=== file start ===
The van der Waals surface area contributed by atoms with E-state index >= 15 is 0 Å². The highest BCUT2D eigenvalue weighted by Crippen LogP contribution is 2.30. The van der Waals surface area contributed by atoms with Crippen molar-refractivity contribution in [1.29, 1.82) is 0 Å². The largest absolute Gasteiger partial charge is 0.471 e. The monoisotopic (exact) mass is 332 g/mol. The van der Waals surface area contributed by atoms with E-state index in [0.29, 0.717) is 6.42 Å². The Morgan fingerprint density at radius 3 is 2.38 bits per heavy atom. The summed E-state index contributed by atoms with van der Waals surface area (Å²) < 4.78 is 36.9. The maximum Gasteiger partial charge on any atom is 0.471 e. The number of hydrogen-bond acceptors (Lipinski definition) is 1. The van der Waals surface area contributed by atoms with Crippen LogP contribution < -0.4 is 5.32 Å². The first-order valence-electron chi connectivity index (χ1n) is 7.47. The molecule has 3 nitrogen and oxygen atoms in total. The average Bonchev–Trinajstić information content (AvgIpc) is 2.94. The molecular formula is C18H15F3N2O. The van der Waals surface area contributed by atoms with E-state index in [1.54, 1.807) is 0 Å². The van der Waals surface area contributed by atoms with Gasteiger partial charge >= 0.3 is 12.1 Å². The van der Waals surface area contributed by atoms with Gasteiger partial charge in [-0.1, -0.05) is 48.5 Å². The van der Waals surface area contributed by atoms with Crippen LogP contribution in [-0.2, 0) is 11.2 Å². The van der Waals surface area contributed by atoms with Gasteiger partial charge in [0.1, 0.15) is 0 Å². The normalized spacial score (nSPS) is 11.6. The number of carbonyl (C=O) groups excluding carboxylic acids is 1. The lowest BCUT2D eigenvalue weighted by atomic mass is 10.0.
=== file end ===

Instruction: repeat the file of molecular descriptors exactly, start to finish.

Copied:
The van der Waals surface area contributed by atoms with E-state index >= 15 is 0 Å². The highest BCUT2D eigenvalue weighted by Crippen LogP contribution is 2.30. The van der Waals surface area contributed by atoms with Crippen molar-refractivity contribution in [1.29, 1.82) is 0 Å². The largest absolute Gasteiger partial charge is 0.471 e. The monoisotopic (exact) mass is 332 g/mol. The van der Waals surface area contributed by atoms with E-state index in [0.29, 0.717) is 6.42 Å². The Morgan fingerprint density at radius 3 is 2.38 bits per heavy atom. The summed E-state index contributed by atoms with van der Waals surface area (Å²) < 4.78 is 36.9. The maximum Gasteiger partial charge on any atom is 0.471 e. The number of hydrogen-bond acceptors (Lipinski definition) is 1. The van der Waals surface area contributed by atoms with Crippen LogP contribution < -0.4 is 5.32 Å². The first-order valence-electron chi connectivity index (χ1n) is 7.47. The molecule has 3 nitrogen and oxygen atoms in total. The average Bonchev–Trinajstić information content (AvgIpc) is 2.94. The molecular formula is C18H15F3N2O. The van der Waals surface area contributed by atoms with E-state index in [1.54, 1.807) is 0 Å². The van der Waals surface area contributed by atoms with Gasteiger partial charge >= 0.3 is 12.1 Å². The van der Waals surface area contributed by atoms with Gasteiger partial charge in [-0.1, -0.05) is 48.5 Å². The van der Waals surface area contributed by atoms with Crippen LogP contribution in [-0.2, 0) is 11.2 Å². The van der Waals surface area contributed by atoms with Gasteiger partial charge in [0.1, 0.15) is 0 Å². The normalized spacial score (nSPS) is 11.6. The number of carbonyl (C=O) groups excluding carboxylic acids is 1. The lowest BCUT2D eigenvalue weighted by atomic mass is 10.0.